North Carolina follows a two-step analysis in determining whether its courts may exercise personal jurisdiction over a non-resident defendant. First, it must be determined whether the North Carolina long-arm statute supports the court's authority over the defendant. Second, it must be determined whether the exercise of jurisdiction violates due process. Tom Togs, Inc. v. Ben Elias Industries Corp., 318 N.C. 361, 364, 348 S.E.2d 782, 785 (1986). North Carolina's long-arm statute states in relevant part:
A court of this State having jurisdiction of the subject matter has jurisdiction over a person served in an action pursuant to Rule 4(j), Rule 4(j1), or Rule 4(j3) of the Rules of Civil Procedure under any of the following circumstances:
. . .
(5) Local Services, Goods or Contracts. - In any action which:
. . .
d. Relates to goods, documents of title, or other things of value shipped from this State by the plaintiff to the defendant on his order or direction;
N.C. Gen. Stat. § 1-75.4(5)(d) (1997).
In an affidavit accompanying the Haywood Bootery's motion to set aside the North Carolina judgment, George Marianos, president of all but one of the entities doing business as George's Bootery, admitted that several of the businesses owed the Jay Group money but denied the Haywood Bootery did. Indeed, the Jay Group's exhibits in its North Carolina action reflect that the goods allegedly shipped were neither sold to nor shipped to the Haywood Bootery. The Jay Group simply demonstrated no connection between the Haywood Bootery and itself.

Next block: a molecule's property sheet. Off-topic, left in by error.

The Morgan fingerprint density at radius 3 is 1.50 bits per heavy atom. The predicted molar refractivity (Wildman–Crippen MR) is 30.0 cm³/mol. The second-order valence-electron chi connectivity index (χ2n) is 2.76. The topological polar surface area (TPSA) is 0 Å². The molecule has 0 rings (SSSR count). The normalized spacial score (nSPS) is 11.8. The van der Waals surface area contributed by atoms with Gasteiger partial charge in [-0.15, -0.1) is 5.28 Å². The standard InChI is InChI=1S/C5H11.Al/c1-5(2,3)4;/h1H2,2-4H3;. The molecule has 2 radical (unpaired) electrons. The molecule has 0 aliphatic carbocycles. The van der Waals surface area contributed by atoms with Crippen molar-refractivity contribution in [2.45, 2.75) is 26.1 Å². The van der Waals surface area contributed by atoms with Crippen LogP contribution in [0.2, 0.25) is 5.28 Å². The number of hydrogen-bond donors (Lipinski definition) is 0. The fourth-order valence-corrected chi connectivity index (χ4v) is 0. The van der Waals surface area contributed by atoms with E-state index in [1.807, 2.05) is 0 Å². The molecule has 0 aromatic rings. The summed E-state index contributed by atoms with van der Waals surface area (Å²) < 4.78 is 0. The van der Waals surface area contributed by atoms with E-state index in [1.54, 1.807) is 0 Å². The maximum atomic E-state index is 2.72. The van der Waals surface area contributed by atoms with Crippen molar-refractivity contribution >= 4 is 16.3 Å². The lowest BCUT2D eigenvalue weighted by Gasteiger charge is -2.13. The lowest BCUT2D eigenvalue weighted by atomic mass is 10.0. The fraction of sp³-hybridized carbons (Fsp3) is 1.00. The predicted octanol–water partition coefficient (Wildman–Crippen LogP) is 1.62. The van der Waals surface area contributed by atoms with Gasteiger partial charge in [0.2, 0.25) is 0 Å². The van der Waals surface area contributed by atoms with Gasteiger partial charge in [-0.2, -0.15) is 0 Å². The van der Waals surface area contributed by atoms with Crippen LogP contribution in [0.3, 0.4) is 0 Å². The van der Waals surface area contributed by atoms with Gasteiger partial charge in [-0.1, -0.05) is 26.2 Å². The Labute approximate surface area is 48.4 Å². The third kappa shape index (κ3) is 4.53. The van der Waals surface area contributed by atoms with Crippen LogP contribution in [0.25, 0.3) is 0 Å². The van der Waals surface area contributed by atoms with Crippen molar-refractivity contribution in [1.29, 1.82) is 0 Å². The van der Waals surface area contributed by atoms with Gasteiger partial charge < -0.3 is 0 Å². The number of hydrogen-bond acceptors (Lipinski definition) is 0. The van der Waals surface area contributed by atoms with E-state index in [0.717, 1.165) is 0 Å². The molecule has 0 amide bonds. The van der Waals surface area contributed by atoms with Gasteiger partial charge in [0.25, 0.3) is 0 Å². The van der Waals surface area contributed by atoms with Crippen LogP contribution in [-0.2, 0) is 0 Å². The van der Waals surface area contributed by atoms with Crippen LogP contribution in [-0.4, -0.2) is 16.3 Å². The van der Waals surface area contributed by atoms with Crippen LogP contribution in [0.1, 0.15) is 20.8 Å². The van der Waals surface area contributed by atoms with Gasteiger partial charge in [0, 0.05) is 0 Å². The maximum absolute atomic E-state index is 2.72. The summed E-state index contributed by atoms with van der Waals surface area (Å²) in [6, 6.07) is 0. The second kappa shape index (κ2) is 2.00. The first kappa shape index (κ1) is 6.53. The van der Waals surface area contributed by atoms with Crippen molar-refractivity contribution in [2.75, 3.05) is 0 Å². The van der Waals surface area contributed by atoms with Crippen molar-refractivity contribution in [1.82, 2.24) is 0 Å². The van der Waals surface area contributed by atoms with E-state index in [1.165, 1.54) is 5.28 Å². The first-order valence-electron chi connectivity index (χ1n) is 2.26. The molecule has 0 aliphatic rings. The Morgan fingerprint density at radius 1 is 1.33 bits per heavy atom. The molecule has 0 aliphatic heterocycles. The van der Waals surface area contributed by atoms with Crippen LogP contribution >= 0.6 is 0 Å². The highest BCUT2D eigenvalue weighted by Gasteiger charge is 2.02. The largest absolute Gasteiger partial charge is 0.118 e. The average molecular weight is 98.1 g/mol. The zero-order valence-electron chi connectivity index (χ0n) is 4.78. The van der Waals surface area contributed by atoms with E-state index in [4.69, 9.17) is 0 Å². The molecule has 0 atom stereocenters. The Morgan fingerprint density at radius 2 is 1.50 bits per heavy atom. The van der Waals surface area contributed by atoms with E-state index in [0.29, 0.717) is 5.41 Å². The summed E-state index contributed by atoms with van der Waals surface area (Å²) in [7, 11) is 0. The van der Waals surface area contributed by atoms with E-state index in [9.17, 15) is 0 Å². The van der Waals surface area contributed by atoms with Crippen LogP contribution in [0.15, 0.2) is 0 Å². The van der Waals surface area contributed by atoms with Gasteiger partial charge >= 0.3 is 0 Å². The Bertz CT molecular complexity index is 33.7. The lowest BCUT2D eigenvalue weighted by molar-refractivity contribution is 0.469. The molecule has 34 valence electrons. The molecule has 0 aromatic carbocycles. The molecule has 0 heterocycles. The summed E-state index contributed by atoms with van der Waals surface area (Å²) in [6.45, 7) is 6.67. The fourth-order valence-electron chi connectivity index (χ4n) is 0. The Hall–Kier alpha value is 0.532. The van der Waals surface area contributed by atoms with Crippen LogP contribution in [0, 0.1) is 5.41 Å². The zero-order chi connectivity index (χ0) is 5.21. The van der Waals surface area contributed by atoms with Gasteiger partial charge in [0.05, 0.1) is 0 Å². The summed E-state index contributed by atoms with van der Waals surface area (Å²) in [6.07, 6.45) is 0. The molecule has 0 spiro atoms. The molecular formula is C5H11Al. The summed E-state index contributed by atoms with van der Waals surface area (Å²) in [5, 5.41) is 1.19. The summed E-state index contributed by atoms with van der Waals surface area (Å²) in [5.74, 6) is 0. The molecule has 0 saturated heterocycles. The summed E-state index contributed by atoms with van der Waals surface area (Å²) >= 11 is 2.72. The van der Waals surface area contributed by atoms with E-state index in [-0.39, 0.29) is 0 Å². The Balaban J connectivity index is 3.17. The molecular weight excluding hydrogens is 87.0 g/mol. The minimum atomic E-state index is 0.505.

Although the Haywood Bootery put forth this argument to the trial court on its motion for reconsideration, the trial court rejected it stating that it declined "to inquire into the merits of the North Carolina complaint." While it may appear that this argument goes to the merits of that action, it actually addresses the jurisdiction. Because the Jay Group failed to demonstrate in North Carolina that it shipped shoes to the Haywood Bootery or that its act would otherwise bring it under the statute, it was improper for the court to assume jurisdiction. In the enforcement proceedings below, the Jay Group bore the burden of proving the judgment was entitled to full faith and credit which would include a showing that it was based on a proper assumption of jurisdiction.
In this case, the North Carolina court improperly asserted jurisdiction over this defendant, notwithstanding its admittedly liberal long-arm statute. Although the exhibits demonstrate that jurisdiction was proper over several of the defendants, the Jay Group did not establish in either the North Carolina action or in the proceedings below that the Haywood Bootery's conduct was such that the North Carolina court could assert jurisdiction. Although the trial court below concluded that the North Carolina court based jurisdiction on the basis of N.C. Gen. Stat. § 1-75.4(5)(d), concerning goods shipped from North Carolina plaintiffs to out of state defendants, the record shows a lack of proof that this or any of the other provisions of the long-arm statute apply to this defendant. Because the North Carolina long-arm statute did not confer jurisdiction over this defendant, it is unnecessary to apply the due process analysis. As Jay Group failed to carry its burden of proving the foreign judgment is entitled to full faith and credit, we conclude that the judgment is not so entitled.
For the foregoing reasons, the order below is
CONNOR and HEARN, JJ., concur.